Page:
What ice cream, domino and water management have in common

May 16, 2022

Imagine that you are sitting on the shore of a lake on a warm and sunny day. You just bought an ice cream and are enjoying it with your feet in the water. And then, whoops, the scoop drops from the cone into the water. The scoop disappears quickly. Where could it have gone? And will it harm your favourite recreational lake?

Where did the nutrients from your ice cream eventually end up, and what does that mean for the water quality? These are the kinds of questions with which researchers at Wageningen University & Research and the Netherlands Institute of Ecology are concerned. When dealing with food, nutrients end up in surface waters unintentionally. Not always because food is spilt or flushed away, but even before you buy food, particularly during production. After a long journey, these nutrients eventually flow into the ocean. Along the way, they can cause a lot of damage. For example, think of thick layers of blue-green algae that often plague swimming waters during summer and pollution of water used for agriculture and drinking water.

A system with water plants is hard to push over
Dianneke van Wijk

'We research how we can more smartly handle our essential nutrients in our water management. The aim is to improve water quality on a large scale and at the same time contribute to more sustainable use of nutrients,' says Dianneke van Wijk, researcher in the field of the novel management approach Smart Nutrient Retention Networks. 'I see opportunities for smart use of the natural capacity of water plants to store nutrients.'

Domino effect in networks of waters

The Dutch researchers have worked out their novel idea in an article, that was published in a special issue of Inland Waters in April. Smart Nutrient Retention Networks use the local effect of water plants to store nutrients to lessen the supply of these nutrients into connected surface waters. 'New water management strategies can commence by looking at such networks of surface waters,' explains Van Wijk. 'Local improvement of water quality can cause a switch in downstream water quality that can spread through the network by a domino effect. In an ideal case, improving water quality in one spot is thus sufficient to improve the water quality throughout the network.'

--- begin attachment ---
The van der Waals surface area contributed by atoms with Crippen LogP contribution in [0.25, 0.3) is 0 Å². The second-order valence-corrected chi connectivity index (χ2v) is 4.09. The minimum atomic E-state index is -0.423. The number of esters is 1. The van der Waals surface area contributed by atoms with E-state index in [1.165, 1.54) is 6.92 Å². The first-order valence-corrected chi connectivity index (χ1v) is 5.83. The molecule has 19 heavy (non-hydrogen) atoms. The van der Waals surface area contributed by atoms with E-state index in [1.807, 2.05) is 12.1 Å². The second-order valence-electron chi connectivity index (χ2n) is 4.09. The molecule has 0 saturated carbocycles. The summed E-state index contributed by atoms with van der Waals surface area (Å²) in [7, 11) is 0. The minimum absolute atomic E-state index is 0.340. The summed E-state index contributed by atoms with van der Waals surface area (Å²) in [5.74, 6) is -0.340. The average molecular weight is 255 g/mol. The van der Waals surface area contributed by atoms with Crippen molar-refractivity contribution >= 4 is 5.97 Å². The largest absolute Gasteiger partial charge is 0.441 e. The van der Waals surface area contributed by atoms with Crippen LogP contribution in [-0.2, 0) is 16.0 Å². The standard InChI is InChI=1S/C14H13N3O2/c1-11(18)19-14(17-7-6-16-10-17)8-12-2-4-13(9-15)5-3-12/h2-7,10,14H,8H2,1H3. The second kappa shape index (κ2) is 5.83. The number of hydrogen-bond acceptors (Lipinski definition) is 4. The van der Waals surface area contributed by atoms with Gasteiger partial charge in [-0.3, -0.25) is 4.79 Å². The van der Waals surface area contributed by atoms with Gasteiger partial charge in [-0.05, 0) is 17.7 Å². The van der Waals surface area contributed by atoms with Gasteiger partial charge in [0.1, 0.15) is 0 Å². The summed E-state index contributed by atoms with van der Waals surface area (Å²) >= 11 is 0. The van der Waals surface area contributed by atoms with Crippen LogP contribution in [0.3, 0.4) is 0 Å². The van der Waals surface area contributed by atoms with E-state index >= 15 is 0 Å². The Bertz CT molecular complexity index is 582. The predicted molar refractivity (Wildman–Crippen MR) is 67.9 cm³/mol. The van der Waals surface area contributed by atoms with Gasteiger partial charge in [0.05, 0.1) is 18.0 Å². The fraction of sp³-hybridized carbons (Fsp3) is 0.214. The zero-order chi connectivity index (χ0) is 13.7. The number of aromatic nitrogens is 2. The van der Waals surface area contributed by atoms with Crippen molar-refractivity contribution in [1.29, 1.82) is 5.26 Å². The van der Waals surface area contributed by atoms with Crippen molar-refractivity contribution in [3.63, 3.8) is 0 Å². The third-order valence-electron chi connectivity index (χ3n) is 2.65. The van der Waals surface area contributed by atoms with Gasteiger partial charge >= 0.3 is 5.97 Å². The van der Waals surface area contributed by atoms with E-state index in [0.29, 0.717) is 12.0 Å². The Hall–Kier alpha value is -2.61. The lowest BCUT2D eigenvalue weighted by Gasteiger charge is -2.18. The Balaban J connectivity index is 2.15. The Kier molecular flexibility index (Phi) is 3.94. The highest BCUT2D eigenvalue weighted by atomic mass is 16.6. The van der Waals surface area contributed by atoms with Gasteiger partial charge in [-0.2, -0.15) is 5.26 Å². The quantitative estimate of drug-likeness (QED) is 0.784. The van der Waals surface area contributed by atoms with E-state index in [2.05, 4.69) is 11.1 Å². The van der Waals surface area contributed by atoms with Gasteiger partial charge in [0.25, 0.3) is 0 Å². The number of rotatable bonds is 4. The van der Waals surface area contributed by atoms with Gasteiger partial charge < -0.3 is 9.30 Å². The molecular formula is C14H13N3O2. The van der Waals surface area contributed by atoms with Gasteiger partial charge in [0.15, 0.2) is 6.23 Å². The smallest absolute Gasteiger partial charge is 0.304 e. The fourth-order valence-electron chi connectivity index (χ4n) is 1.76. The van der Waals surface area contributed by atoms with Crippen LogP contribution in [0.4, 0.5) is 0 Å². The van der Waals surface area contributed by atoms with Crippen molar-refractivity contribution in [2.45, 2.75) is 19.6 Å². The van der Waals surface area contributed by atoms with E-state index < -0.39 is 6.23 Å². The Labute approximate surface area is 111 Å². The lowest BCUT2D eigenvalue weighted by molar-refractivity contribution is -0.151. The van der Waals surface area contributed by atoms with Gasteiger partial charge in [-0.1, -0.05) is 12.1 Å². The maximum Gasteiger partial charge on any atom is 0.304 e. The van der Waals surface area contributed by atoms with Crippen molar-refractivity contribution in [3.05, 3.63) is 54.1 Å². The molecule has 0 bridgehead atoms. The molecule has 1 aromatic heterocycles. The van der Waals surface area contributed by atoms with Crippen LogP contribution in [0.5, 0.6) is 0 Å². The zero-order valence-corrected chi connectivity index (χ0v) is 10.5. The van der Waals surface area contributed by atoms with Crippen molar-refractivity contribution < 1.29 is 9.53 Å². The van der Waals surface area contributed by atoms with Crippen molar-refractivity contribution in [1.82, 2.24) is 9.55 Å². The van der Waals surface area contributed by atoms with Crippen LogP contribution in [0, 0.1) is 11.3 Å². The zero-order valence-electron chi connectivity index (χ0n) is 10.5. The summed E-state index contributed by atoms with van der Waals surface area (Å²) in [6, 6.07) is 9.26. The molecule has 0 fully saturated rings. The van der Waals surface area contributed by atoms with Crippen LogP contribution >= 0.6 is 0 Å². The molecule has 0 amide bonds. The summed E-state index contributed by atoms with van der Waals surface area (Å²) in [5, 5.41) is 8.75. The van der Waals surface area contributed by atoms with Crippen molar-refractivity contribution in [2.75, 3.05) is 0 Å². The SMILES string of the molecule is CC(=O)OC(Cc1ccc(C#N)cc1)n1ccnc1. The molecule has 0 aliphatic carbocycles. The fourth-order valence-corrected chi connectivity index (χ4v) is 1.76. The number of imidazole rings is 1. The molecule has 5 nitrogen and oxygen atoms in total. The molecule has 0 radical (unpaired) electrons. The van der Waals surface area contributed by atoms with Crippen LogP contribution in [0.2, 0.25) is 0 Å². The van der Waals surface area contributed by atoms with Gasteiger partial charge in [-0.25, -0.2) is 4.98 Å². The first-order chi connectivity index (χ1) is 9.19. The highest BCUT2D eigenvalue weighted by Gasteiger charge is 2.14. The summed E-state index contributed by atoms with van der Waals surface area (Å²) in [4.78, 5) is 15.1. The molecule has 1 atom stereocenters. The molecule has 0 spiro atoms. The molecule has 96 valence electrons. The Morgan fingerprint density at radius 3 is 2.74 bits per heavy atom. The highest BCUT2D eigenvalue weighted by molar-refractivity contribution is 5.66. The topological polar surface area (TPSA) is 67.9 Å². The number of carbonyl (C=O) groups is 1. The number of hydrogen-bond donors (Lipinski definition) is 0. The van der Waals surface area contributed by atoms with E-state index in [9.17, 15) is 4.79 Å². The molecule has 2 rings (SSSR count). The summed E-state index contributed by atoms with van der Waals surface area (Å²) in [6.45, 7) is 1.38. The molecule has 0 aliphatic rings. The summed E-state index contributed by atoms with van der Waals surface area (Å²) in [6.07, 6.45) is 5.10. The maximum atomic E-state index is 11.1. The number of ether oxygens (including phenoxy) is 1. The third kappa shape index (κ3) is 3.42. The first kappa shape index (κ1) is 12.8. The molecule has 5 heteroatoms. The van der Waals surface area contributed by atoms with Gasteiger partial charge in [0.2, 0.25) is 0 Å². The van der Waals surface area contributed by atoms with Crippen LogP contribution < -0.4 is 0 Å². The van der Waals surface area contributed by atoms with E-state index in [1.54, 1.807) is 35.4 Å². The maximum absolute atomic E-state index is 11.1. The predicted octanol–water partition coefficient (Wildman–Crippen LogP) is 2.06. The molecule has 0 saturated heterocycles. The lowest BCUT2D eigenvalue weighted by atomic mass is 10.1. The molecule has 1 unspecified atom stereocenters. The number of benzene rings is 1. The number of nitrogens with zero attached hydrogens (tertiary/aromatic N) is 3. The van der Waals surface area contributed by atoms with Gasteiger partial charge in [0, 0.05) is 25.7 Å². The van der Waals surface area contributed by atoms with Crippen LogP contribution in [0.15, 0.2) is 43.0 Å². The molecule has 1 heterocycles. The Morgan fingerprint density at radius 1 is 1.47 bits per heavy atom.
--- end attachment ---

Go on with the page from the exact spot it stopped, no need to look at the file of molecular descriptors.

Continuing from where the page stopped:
Water plants retain nutrients

The research shows that surface waters with water plants store (retain) more nutrients than waters that are dominated by (blue-green) algae. 'This characteristic of water plants is a handy side effect of good water quality,' says Van Wijk. 'It was already known that water plants can suddenly disappear and (blue-green) algae prevail when there is a surplus of nutrients. It is challenging to revert this. Just like it is often more difficult to recover from a burnout than to get into it. Luckily, the opposite is also true: a system with water plants is hard to push over.'

Development of models

To better deal with nutrients in surface waters, models are needed that consider this natural resilience and the domino effect on water quality. A few such models already exist for lakes, but they are not yet suitable for a network of water bodies. 'We are developing such models, but in the meantime, water quality managers can already start to focus more on management aimed at storage and reuse of nutrients in networks of water bodies,” advocates Van Wijk. “We already know a lot, and that knowledge can be used.'

Photo: Dianneke van Wijk, Fen in Grenspark Kalmthoutse Heide nature reserve, Noord-Brabant
Photo: Dianneke van Wijk, Fen in Grenspark Kalmthoutse Heide nature reserve, Noord-Brabant